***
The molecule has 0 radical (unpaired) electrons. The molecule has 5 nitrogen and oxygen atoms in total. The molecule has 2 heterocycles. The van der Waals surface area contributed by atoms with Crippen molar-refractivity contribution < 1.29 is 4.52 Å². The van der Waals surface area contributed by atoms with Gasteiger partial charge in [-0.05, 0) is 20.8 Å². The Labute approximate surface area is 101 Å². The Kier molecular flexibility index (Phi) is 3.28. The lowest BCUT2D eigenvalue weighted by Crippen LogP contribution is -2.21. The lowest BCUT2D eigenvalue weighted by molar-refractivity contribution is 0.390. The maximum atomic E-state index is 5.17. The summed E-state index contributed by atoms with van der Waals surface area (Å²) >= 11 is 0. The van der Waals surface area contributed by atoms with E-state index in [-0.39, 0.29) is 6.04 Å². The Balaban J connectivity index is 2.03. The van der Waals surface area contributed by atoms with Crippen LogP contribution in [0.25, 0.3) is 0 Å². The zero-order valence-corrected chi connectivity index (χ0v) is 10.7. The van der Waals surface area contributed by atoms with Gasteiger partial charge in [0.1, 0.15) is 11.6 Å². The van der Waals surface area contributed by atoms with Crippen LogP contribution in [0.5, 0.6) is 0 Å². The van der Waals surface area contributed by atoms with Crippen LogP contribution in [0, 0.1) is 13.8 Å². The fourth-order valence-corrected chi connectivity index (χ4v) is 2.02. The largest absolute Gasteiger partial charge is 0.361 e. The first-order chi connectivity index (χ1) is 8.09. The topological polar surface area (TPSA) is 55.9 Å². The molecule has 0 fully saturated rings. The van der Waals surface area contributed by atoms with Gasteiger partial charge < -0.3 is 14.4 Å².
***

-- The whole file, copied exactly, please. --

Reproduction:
The molecule has 0 radical (unpaired) electrons. The molecule has 5 nitrogen and oxygen atoms in total. The molecule has 2 heterocycles. The van der Waals surface area contributed by atoms with Crippen molar-refractivity contribution < 1.29 is 4.52 Å². The van der Waals surface area contributed by atoms with Gasteiger partial charge in [-0.05, 0) is 20.8 Å². The Labute approximate surface area is 101 Å². The Kier molecular flexibility index (Phi) is 3.28. The lowest BCUT2D eigenvalue weighted by Crippen LogP contribution is -2.21. The lowest BCUT2D eigenvalue weighted by molar-refractivity contribution is 0.390. The maximum atomic E-state index is 5.17. The summed E-state index contributed by atoms with van der Waals surface area (Å²) >= 11 is 0. The van der Waals surface area contributed by atoms with E-state index in [-0.39, 0.29) is 6.04 Å². The Balaban J connectivity index is 2.03. The van der Waals surface area contributed by atoms with Crippen LogP contribution in [0.25, 0.3) is 0 Å². The zero-order valence-corrected chi connectivity index (χ0v) is 10.7. The van der Waals surface area contributed by atoms with Gasteiger partial charge in [0.1, 0.15) is 11.6 Å². The van der Waals surface area contributed by atoms with Crippen LogP contribution in [0.5, 0.6) is 0 Å². The van der Waals surface area contributed by atoms with Crippen LogP contribution in [0, 0.1) is 13.8 Å². The fourth-order valence-corrected chi connectivity index (χ4v) is 2.02. The largest absolute Gasteiger partial charge is 0.361 e. The first-order chi connectivity index (χ1) is 8.09. The topological polar surface area (TPSA) is 55.9 Å². The molecule has 0 fully saturated rings. The van der Waals surface area contributed by atoms with Gasteiger partial charge < -0.3 is 14.4 Å².